This tag is associated with 39 posts

Weighing galaxy clusters with the CMB

Measuring CMB distortions caused by gravitational lensing is a unique way of estimating galaxy cluster masses.

The Singles’ Club

Many exoplanets in our galaxy are all alone. They have no one to cuddle up to on those cold, lonely nights in space…

Planet Formation on a Budget

There does not seem to be enough mass in protoplanetary disks to build the planetary systems we’ve detected. The solution: planet formation might start sooner than previously thought.

Astro Data Hack Week

This wasn’t a week of watching; it was a week of doing.

Hide and Seek Planets

Is CoRoT-7d real, or is it stellar activity masquerading as a planet? Haywood et al. build a noise model to analyze CoRoT-7’s activity to find out.

Beyond Chi-Squared: An Introduction to Correlated Noise

A common measure of the quality of a fit is the chi-squared statistic. While common, implementation of this statistic assumes uncorrelated noise, which is much less common. Today, we discuss how to deal with noise that is correlated and why it’s important.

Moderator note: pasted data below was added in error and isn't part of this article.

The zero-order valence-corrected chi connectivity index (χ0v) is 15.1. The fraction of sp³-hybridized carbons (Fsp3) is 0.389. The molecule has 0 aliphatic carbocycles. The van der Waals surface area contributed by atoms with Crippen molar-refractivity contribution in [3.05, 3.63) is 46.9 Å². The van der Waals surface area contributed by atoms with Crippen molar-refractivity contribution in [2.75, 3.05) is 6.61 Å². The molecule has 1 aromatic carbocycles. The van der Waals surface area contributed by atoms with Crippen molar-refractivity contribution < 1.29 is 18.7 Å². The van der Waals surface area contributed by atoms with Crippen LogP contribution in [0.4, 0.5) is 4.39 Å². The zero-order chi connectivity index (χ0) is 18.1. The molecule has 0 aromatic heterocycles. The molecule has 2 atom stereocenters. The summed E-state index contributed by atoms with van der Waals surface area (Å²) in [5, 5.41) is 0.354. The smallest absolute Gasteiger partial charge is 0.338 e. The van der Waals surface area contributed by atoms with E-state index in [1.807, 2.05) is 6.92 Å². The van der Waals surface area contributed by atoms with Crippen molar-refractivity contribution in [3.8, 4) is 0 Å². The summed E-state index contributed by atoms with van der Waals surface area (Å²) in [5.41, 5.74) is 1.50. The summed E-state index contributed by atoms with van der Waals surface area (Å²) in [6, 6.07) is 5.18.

A Planet for Every M Dwarf Star?

A recent result on the commonality of exoplanets has made headlines, but has it for the right reasons?

A Fast Radio Burst From Close to Home?

Astronomers are hearing a new type of radio transient, but no one knows where they come from and how they are created. This paper suggests one of the six documented Fast Radio Bursts detected so far originated close to home, within our own galaxy.

Pinpointing Stellar Properties with Bayesian Statistics

The link between a pile of data and a physical explanation is the fun part. Astronomers spend countless hours gathering data, and countless more thinking up physical models for different pieces of the Universe. But reconciling these two things—finding a model that not only agrees with observations, but is the sole likely explanation—isn’t easy.

Adventures in Astrostatistics: Astrobites at SAMSI (Part 2/2)

Part two of our recap of the “Modern Statistical and Computational Methods for Analysis of Kepler Data” workshop in North Carolina, featuring both astronomers and statisticians!

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